Auster has also explored the role of chance in life in both his poetry and nonfiction. While his fiction has received most critical attention, Auster has also produced numerous volumes of poetry, much of which was gathered in the 2004 Collected Poems, the "source of the elegant metaphysics that shape Auster's distinctive fiction," according to Booklist reviewer Donna Seaman. For the same critic, Auster's "exquisitely balanced poems are theorems postulating the nature of being." Similarly, Mirela Roncevic, writing in Library Journal, observed that "Auster's stubbornly self-contained poems are really ‘photographic’ versions of his novels." Likewise, a reviewer for Publishers Weekly termed the collection "a tantalizing look at the work of a poet whose breakthrough led him away from line breaks and into the actions of prose."
A sampling of Auster's nonfiction prose was also assembled in the 2005 Collected Prose: Autobiographical Writings, True Stories, Critical Essays, Prefaces, and Collaborations with Artists, which provides "clues" to the author's fiction, as Seaman noted in Booklist. This work, Seaman went on to comment, "traces the evolution of his imagination," with excerpts from some of his better-known book-length fiction, such as The Invention of Solitude, The Art of Hunger: Essays, Prefaces, Interviews, and Hand to Mouth: A Chronicle of Early Failure. Seaman found the prose collection "delectable and invaluable," and Library Journal writer Anthony Pucci also had praise, calling it a "solid collection," and one "exhibiting keen insight, intelligence, and clarity."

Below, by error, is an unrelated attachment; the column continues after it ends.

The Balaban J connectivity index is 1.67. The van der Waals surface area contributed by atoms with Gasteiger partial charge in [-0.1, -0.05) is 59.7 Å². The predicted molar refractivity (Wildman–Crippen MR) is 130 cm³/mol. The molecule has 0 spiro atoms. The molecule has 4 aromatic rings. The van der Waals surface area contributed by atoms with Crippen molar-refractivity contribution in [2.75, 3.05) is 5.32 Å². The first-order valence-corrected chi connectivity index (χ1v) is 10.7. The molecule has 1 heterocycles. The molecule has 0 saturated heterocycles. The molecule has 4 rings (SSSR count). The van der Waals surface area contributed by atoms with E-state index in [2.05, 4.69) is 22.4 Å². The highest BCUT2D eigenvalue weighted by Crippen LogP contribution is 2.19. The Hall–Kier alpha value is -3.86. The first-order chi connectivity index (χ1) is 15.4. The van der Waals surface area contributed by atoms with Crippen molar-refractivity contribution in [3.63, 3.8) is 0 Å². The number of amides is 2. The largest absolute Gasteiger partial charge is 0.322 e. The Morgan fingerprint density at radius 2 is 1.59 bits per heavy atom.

However, it is fiction for which Auster is best known. In the 2004 title Auggie Wren's Christmas Story, Auster reprises a character from his 1995 movie, Smoke. Auggie is the owner of a cigar store in Brooklyn who comes to the aid of the fictional Paul Auster, who has been commissioned to write a Christmas tale and has no idea where to begin. Auggie makes a deal with Auster: he will tell him an inspiring story for the price of lunch. The bargain sealed, Auggie proceeds to spin his story of a blind woman and a shoplifter on Christmas. Seaman, again writing in Booklist, praised Auster as a "dazzling and canny storyteller," and termed his book "a jewel."